In the trades, we’re seeing things change left and right, especially in manufacturing. With the Fourth Industrial Revolution transforming factories, “technology taking over” is a legitimate fear many tradesmen have. In addition to fearing the unknown, people resist change for various other reasons:
- Loss of control: Change can make people feel like they have less influence over their circumstances and resistance is an attempt at controlling the situation.
- Comfort with the status quo: Change disrupts routines and takes effort, leading to resistance from those who prefer the familiarity and ease of the status quo.
- Lack of understanding: Individuals who don’t fully understand the reasons for a change may resist because they don’t see a clear purpose or personal advantage.
- Past experiences: Negative experiences with previous changes can create a sense of skepticism and resistance to new initiatives.
- Perceived threat: Employees may perceive change as a threat to their job security, triggering resistance as they attempt to protect their interests.
One of the biggest challenges companies face is resistance to change. It's important for people leaders to recognize these reasons for resistance and take steps to address them when rolling out changes.
In this blog, we discuss some key terms related to workplace change and how to introduce change to employees effectively.
What Is Change Saturation In the Workplace?
Change saturation occurs when changes happen so fast and frequently that employees or the organization itself cannot effectively absorb, implement, or sustain them. In simpler terms, it's like trying to pour too much water into a small bucket—it overflows, causing a mess.
Next, we explain change fatigue’s meaning. While change saturation is concerned with the whole organization’s capacity limit to change, change fatigue in the workplace centers around the personal impact of change on employees.
What Is Change Fatigue In the Workplace?
Change fatigue in the workplace refers to a state of mental and emotional exhaustion that employees experience in response to continuous or frequent changes within the organization, often in a short period. Change fatigue manifests as stress, anxiety, decreased motivation, and lower job satisfaction among employees. It can lead to resistance, burnout, and reduced productivity.
To mitigate these pain points, employers must be mindful of the quantity and pace of change being implemented in the workplace. Let’s review some tips on how to introduce change to employees.
How to Introduce Change to Employees
When it comes to change, you need to do more than introduce it, you need to manage it. What we mean by that is something called “change management.” Change management is a structured approach to leading people through organizational change.
In our podcast, The Future of AI, 4IR, Change, and Women In Manufacturing [Part 2], we discussed an example of change management in the trades:
One agricultural manufacturing facility lacked welders so they implemented robots to supplement their workforce. The robots weren’t meant to replace existing welders, but the welders were resistant to them anyway. By working through a change management process, the manufacturer was able to get the welders on board and adopt the innovation. It wasn’t easy, and it took time, but they achieved their goal and the change was successful as a result.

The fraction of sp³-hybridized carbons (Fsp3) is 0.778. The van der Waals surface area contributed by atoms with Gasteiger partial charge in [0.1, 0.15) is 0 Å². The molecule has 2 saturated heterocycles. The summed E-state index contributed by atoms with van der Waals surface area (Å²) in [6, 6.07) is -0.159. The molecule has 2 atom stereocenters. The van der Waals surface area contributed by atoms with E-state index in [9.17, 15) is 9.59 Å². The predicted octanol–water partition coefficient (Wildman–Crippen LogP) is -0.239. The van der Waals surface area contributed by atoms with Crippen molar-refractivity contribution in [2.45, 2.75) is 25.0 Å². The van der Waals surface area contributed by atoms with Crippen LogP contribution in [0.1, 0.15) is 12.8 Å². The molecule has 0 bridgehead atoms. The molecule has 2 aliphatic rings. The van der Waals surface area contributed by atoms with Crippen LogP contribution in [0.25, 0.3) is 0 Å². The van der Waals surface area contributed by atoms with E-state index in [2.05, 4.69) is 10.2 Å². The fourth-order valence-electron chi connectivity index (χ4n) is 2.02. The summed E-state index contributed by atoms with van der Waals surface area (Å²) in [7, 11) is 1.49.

Here’s a simplified overview of what a change management process looks like:
- Plan: The most effective way to introduce change in the workplace is by planning for it. Begin by clearly defining the change, why isn’t necessary, and assessing its impact on the organization.
- Communicate: Early, transparent, and often communication is key. It involves informing employees about the upcoming changes, explaining the rationale behind them, and keeping them updated throughout the process.
- Engage: Actively engage and involve employees in the change process. This can include seeking their input, feedback, and addressing their concerns. Employees who feel part of the change process are more likely to embrace it.
- Train: There will inevitably be a learning curve when implementing changes. Prepare employees for the pending change by upskilling or reskilling them with the capabilities needed to operate in a new environment.
- Monitor: Change doesn’t happen overnight. Continuously track the progress of the change implementation and be ready to make necessary adjustments as it evolves.
- Celebrate: Make your team the heroes of the story, emphasizing their importance during a change initiative. Recognize and celebrate small wins and milestones throughout the change process to boost morale and motivation.
Augment Your Workforce With Skillworkers
As a skilled labor travel staffing agency, Skillwork is the bridge between tradesmen and employers across the U.S. While we’re well aware of the benefits technology brings to the trades, we also know that highly skilled workers are still vital to your operations.
Whether you need a tradesman who’s qualified to operate the technologically advanced machinery you just installed or a temporary worker to step in while someone on your team upskills, we’ve got you covered.
Contact us today to learn more about how we can help augment your workforce with highly qualified tradesmen from across the country.